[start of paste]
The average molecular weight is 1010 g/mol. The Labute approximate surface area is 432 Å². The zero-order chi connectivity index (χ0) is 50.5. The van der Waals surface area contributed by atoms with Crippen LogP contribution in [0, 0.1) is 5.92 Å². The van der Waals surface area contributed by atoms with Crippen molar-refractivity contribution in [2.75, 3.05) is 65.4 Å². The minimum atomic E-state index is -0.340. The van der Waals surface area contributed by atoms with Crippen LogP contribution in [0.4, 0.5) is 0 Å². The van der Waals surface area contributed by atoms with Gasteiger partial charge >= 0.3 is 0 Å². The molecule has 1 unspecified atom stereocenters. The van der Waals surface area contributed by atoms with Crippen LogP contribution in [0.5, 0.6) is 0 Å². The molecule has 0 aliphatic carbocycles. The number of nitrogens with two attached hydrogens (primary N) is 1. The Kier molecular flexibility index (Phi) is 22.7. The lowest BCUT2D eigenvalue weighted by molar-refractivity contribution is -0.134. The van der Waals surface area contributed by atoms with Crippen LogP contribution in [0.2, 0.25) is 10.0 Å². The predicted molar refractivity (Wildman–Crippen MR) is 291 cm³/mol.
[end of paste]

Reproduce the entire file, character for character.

The average molecular weight is 1010 g/mol. The Labute approximate surface area is 432 Å². The zero-order chi connectivity index (χ0) is 50.5. The van der Waals surface area contributed by atoms with Crippen LogP contribution in [0, 0.1) is 5.92 Å². The van der Waals surface area contributed by atoms with Crippen molar-refractivity contribution in [2.75, 3.05) is 65.4 Å². The minimum atomic E-state index is -0.340. The van der Waals surface area contributed by atoms with Crippen LogP contribution in [0.4, 0.5) is 0 Å². The van der Waals surface area contributed by atoms with Gasteiger partial charge >= 0.3 is 0 Å². The molecule has 1 unspecified atom stereocenters. The van der Waals surface area contributed by atoms with Crippen LogP contribution in [0.5, 0.6) is 0 Å². The molecule has 0 aliphatic carbocycles. The number of nitrogens with two attached hydrogens (primary N) is 1. The Kier molecular flexibility index (Phi) is 22.7. The lowest BCUT2D eigenvalue weighted by molar-refractivity contribution is -0.134. The van der Waals surface area contributed by atoms with Crippen LogP contribution in [0.2, 0.25) is 10.0 Å². The predicted molar refractivity (Wildman–Crippen MR) is 291 cm³/mol.